Published by Presidio Press 10th November 2016
From master storyteller and historian H. W. Brands comes the riveting story
of how President Harry Truman and General Douglas MacArthur squared off to
decide America's future in the aftermath of World War II.
height of the Korean War, President Harry S. Truman committed a gaffe that sent
shock waves around the world. When asked by a reporter about the possible use of
atomic weapons in response to China's entry into the war, Truman replied
testily, "The military commander in the field will have charge of the use of the
weapons, as he always has." This suggested that General Douglas MacArthur, the
willful, fearless, and highly decorated commander of the American and U.N.
forces, had his finger on the nuclear trigger. A correction quickly followed,
but the damage was done; two visions for America's path forward were clearly in
opposition, and one man would have to make way.
Truman was one of the
most unpopular presidents in American history. Heir to a struggling economy, a
ruined Europe, and increasing tension with the Soviet Union, on no issue was the
path ahead clear and easy. General MacArthur, by contrast, was incredibly
popular, as untouchable as any officer has ever been in America. The lessons he
drew from World War II were absolute: appeasement leads to disaster and a
showdown with the communists was inevitable--the sooner the better. In the
nuclear era, when the Soviets, too, had the bomb, the specter of a catastrophic
third World War lurked menacingly close on the horizon.
The contest of
wills between these two titanic characters unfolds against the turbulent
backdrop of a faraway war and terrors conjured at home by Joseph McCarthy. From
the drama of Stalin's blockade of West Berlin to the daring landing of
MacArthur's forces at Inchon to the shocking entrance of China into the war,
The General and the President vividly evokes the making of a new American
I'm old enough to remember the Bay of Pigs episode and the stark threat of WWIII looming over us all in 1961, but not old enough to remember the events described in this brilliant book by H W Brands - a book that reads like fiction but is, in fact, fact. This is incredible, thrilling stuff - how it panned out that MacArthur didn't run for president is, to me, something of a mystery. An absolutely enthralling slice of modern history!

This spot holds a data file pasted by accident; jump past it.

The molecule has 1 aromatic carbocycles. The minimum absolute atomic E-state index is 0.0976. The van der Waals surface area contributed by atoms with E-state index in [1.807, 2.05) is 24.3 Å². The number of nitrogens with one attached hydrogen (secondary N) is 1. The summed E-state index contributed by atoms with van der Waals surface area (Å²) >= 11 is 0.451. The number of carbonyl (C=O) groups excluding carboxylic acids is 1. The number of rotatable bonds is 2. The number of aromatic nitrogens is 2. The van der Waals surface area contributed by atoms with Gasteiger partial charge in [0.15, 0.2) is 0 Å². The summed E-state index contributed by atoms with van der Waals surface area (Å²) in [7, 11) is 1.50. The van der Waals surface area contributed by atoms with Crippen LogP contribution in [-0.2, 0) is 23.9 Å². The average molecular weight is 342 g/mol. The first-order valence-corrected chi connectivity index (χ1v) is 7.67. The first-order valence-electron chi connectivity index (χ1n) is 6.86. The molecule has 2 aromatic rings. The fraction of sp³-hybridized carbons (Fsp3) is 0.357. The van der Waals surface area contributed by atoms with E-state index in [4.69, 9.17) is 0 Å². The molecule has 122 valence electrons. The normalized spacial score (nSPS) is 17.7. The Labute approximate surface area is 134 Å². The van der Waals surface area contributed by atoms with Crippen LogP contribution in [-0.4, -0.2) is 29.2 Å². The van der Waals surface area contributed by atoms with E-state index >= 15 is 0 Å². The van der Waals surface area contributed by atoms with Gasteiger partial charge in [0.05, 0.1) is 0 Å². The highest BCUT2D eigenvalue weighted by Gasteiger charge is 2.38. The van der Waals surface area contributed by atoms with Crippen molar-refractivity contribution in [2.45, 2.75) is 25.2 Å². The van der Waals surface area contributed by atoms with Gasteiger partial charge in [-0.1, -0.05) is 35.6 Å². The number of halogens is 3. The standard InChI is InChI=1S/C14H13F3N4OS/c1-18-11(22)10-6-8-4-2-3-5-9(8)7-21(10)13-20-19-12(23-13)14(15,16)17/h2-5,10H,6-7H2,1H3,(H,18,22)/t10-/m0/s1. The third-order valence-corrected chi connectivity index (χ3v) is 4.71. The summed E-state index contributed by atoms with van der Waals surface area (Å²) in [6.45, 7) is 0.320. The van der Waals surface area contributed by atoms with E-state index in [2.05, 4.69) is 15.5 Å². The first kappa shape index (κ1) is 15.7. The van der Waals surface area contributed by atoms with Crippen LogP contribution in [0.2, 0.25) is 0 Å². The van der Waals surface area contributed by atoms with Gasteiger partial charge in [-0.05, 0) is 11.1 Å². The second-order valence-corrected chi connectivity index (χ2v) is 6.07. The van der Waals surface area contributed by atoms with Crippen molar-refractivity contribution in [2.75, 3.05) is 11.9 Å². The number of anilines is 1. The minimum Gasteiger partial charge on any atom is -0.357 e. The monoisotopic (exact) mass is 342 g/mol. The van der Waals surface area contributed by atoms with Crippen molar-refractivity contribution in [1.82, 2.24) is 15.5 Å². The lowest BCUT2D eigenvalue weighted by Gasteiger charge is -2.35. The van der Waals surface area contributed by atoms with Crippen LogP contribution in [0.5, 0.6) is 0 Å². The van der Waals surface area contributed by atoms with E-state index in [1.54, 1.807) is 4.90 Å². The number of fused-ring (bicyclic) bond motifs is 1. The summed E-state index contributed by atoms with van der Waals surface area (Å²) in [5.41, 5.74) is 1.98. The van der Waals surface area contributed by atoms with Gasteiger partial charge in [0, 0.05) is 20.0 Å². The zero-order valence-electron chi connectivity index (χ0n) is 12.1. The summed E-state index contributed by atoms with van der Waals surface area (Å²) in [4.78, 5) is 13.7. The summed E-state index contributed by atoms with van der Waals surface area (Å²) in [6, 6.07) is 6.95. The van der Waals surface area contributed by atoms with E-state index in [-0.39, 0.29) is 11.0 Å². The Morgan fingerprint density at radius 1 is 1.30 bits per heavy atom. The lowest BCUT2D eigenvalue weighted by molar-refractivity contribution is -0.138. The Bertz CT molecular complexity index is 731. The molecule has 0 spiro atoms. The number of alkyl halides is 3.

John P Cann: The Paras
by Helion January 31st 2017
Portuguese paratroopers or paras began as a stepchild of the army and found a
home in the Portuguese Air Force in 1955. Initially, the post-World War Two
Portuguese Army seemed to have had mixed emotions about the need for elite,
special-purpose forces that operated in small units with the attendant
flexibility and elevated lethality. Shock troops have been traditionally
controversial, and even the vaunted military theorist Baron Karl von Clausewitz
saw little point in them. The history of the paras in the Portuguese Army is
illustrative of this ambivalent view. Nevertheless, in a war of the weak in
which insurgents avoid government strengths and exploit its vulnerabilities
using agility, deception, and imagination, such small, crack government units
are particularly well suited to counterinsurgency operations. This appreciation
emerged with the threat of a new kind of war in Portuguese Africa, an
insurgency, and the new and visionary Air Force well understood the potential of
paras when combined with the mobility of the helicopter. The Air Force saw an
urgent need for troops who could fight an unconventional war, who could not only
defeat an enemy but separate him from the population in which he sought
concealment and support and on which he depended for funding, recruits, and
intelligence. These were specialised warfighters who in one minute were
physically destroying an insidious enemy and in the next administering aid and
support and protecting a vulnerable population. These were just the troops that
Portugal would require for military success in its approaching battle fought
between 1961 and 1974 to retain its African possessions, and this vision would
be realized on the African battlefield with devastating consequences. This book
tells the paras story as researched from Portuguese sources. It details how they
were formed and trained and how they developed their imaginative, effective, and
feared tactics and applied them in operations to protect the population from
insurgent predations and destroy a vicious enemy."